Muddy Bloomers looking forward to another year of producing locally-grown vegetables
Â November 20, 2014
Calling themselves Muddy Bloomers, they have competed their second year with what volunteer Barb Wynne called “a bumper crop.”
She said the effort started about a year and a half ago, when she met Brigitte Malo, volunteer and program relations lead at CCS, who was interested in starting a new program to supply fresh produce to clients of the Exchange, which was still being developed at that point.
Community plots were available at Albion Hills Community Farm, and CCS’leased about 500 square feet.
While there wasn’t a lot of agricultural experience, a group of about six volunteers got together and enthusiastically went ahead. The first year proved to be a learning experience.
“We learned that some plants need lots of space, some plants benefit from regular thinning, pinching and pruning, and weeds rule over everything,” Wynne recalled. “Despite our naivety and ignorance, we had a bumper crop of bush beans, and a reasonable crop of tomatoes and zucchini.”
That provided them with enough confidence to seek 1,000 square feet this year, and planning started in February, and with more volunteers, the work started in May.
Various varieties of squash, tomatoes, onions, leeks, bush beans, peas, carrots, chard, spinach, kale, beets and potatoes went into the ground.
“What a bumper crop we had,” she declared. “Despite the weather, the weeds, and the poor soil quality, we were able to deliver pounds and pounds of produce to The Exchange.”
“It was a gratifying feeling the first time we dropped off a bunch of beans, zucchini and onions,” she added.
Other volunteers voiced their enthusiasm for the project, although they admitted there was a lot of hard work involved.
“There were a lot of weeds to be pulled,” Joan Leeves recalled. “I would clear a patch one day, and come back a few days later with what seemed to be even more weeds than before. Once we got the weeds under control, everything planted, it was the daunting task of watering.”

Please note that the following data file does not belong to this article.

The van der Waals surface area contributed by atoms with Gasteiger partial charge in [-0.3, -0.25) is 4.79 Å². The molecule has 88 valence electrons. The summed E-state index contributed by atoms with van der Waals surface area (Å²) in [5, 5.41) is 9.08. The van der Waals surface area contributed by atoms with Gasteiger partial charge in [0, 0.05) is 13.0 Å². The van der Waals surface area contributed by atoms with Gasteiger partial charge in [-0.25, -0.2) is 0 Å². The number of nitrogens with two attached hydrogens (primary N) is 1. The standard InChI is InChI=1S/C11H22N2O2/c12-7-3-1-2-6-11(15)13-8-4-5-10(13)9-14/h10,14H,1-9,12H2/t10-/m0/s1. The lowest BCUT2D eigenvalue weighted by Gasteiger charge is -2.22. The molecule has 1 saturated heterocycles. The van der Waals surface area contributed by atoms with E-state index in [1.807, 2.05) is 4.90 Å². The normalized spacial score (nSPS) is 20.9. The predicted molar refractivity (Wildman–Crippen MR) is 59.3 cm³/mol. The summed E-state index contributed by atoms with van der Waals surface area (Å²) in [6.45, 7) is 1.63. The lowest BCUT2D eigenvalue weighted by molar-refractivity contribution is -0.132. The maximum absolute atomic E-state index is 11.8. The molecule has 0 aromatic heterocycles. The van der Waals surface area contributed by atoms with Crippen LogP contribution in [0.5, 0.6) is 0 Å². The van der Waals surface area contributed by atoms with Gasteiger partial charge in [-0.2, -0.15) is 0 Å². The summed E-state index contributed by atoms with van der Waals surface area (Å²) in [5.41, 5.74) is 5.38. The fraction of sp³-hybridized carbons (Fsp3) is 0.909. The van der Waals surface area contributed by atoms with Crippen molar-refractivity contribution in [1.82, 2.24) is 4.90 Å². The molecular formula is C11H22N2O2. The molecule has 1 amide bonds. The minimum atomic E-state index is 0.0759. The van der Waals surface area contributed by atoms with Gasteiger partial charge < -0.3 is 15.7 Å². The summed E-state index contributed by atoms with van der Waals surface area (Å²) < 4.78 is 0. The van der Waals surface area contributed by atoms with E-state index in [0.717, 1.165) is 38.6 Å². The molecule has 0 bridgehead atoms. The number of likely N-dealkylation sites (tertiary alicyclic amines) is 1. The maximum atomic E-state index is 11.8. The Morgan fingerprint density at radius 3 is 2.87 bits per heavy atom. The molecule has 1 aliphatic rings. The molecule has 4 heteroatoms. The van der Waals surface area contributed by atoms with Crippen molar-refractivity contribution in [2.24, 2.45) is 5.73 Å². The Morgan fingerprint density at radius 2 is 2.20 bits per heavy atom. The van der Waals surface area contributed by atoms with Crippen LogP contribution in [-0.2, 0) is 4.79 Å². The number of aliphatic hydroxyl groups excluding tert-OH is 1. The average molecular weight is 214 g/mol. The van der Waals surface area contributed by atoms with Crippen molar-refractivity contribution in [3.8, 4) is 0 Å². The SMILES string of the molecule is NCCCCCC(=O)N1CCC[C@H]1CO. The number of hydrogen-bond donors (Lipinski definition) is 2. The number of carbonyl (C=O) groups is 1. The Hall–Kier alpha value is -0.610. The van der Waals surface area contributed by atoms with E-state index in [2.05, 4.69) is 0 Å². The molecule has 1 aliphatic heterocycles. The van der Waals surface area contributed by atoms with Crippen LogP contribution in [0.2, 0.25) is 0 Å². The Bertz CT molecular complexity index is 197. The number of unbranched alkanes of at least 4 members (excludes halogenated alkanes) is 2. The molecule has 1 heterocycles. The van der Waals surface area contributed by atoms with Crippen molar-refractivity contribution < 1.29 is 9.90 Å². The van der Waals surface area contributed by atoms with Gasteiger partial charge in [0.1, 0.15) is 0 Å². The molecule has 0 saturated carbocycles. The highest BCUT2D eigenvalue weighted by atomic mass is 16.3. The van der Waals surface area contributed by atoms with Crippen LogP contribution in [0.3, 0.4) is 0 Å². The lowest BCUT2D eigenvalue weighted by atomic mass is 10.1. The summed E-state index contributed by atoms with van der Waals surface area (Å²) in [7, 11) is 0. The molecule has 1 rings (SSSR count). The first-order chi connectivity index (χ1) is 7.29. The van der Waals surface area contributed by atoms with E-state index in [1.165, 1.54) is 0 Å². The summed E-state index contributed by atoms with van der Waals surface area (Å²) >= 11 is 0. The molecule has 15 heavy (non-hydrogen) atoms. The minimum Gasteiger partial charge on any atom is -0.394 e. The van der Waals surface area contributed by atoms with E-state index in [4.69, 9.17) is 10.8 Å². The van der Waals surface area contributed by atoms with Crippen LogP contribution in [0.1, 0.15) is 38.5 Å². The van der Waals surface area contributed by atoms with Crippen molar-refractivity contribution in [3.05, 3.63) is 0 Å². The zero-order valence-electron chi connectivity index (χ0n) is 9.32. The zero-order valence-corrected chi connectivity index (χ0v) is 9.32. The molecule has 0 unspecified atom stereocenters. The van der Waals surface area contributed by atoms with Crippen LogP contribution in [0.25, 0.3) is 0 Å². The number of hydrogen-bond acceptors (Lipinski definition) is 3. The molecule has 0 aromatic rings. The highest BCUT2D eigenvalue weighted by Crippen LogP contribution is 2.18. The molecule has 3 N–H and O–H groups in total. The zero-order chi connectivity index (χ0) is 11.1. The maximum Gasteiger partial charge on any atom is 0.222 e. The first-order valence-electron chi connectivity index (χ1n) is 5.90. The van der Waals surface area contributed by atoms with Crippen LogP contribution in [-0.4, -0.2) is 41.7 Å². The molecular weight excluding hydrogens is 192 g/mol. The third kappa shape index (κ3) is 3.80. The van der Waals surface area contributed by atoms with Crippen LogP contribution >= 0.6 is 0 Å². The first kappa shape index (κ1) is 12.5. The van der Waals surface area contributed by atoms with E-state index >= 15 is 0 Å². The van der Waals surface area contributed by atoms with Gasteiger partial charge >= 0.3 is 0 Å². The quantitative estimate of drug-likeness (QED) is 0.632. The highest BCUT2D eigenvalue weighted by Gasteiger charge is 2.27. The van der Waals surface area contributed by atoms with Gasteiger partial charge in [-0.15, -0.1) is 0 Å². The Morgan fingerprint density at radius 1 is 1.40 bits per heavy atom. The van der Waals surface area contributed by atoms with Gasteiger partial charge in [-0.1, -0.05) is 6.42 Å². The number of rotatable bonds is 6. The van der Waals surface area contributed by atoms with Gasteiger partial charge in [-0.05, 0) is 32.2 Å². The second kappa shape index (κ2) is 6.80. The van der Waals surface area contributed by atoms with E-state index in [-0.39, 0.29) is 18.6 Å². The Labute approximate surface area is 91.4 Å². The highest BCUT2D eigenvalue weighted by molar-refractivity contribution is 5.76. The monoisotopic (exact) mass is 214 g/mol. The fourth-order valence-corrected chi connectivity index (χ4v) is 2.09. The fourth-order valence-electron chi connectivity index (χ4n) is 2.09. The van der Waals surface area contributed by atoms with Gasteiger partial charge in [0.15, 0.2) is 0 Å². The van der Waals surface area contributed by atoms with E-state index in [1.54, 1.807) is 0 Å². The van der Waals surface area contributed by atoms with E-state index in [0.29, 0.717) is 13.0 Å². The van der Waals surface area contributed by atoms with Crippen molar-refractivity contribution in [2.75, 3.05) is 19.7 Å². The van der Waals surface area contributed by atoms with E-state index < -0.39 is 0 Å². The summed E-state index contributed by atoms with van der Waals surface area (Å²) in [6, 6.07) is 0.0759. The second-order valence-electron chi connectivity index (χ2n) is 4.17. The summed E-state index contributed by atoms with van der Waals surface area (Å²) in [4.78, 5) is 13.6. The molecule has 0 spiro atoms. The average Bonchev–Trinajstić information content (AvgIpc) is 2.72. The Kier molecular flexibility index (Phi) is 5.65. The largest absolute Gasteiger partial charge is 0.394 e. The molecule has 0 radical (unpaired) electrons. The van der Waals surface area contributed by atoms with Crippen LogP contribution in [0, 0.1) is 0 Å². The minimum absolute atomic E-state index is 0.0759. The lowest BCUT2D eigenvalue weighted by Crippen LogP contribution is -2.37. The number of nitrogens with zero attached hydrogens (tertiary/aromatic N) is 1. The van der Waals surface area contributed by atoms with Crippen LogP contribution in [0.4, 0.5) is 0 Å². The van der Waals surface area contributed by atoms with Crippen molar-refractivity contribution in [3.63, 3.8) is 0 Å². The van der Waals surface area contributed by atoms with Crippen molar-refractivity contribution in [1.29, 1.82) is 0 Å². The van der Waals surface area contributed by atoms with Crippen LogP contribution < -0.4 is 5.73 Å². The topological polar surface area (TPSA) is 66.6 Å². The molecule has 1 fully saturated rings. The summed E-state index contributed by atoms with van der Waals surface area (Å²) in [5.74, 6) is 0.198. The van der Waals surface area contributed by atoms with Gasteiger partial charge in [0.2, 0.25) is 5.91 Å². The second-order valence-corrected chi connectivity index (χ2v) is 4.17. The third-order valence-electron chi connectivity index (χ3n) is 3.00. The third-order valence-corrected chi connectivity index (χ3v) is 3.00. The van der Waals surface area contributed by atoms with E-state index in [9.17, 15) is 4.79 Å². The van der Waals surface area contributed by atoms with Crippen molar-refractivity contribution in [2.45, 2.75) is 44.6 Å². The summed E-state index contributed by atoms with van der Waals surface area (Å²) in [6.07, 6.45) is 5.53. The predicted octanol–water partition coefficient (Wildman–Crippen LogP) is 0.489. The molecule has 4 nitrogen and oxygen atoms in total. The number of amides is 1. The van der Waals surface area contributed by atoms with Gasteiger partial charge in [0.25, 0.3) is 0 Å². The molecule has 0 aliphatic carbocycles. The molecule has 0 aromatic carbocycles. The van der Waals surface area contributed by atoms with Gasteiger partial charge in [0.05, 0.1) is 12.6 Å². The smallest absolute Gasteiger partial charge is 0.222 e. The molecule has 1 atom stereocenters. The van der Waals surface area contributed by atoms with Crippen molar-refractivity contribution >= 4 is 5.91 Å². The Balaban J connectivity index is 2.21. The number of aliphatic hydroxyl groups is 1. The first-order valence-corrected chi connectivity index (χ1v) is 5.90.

“I enjoyed the part when we were actually able to pick the produce that we had worked for,” she added. “I also learned a lot from the other volunteers about proper picking of the vegetables, what happens to the zucchini production when the leaves get mouldy and what flowers will aid in combatting bugs.”
“We have a core group of dedicated volunteers who share a belief that good food is a cornerstone of good health and who do not want to pollute our soil or our food or our bodies with toxic chemicals,” observed Dianne Susin. “We have a commitment to raise healthier fresh green food organically and provide this service to our community.”
“Thanks to Dianne, our master gardener, I learned how to de-sucker tomatoes in order to get the best possible tomatoes, as well as how to recognize blight and how to eliminate it,” Crocetta Sikorski commented. “The work on the farm was not only rewarding but therapeutic as well since it gave me the opportunity to immerse myself in the task at hand and forget about everything else.”
“It’s a spiritual thing to be in the garden,” Wynne observed. “All other concerns and worries in my life disappear when I’m in the garden with my ladies.”
Susin added they are looking for volunteers from all age groups; “the young who are keen to learn; the not so young who have the knowledge to share.”
“There is a lack of knowing what is involved in healthy food production rather than food grown cheaply in a toxic environment that is trucked from thousands of kilometers away and it’s effect on our health,” she added. “There is a generation of children who have no understanding that the peas and carrots they are eating originally came from the ground and not a can.”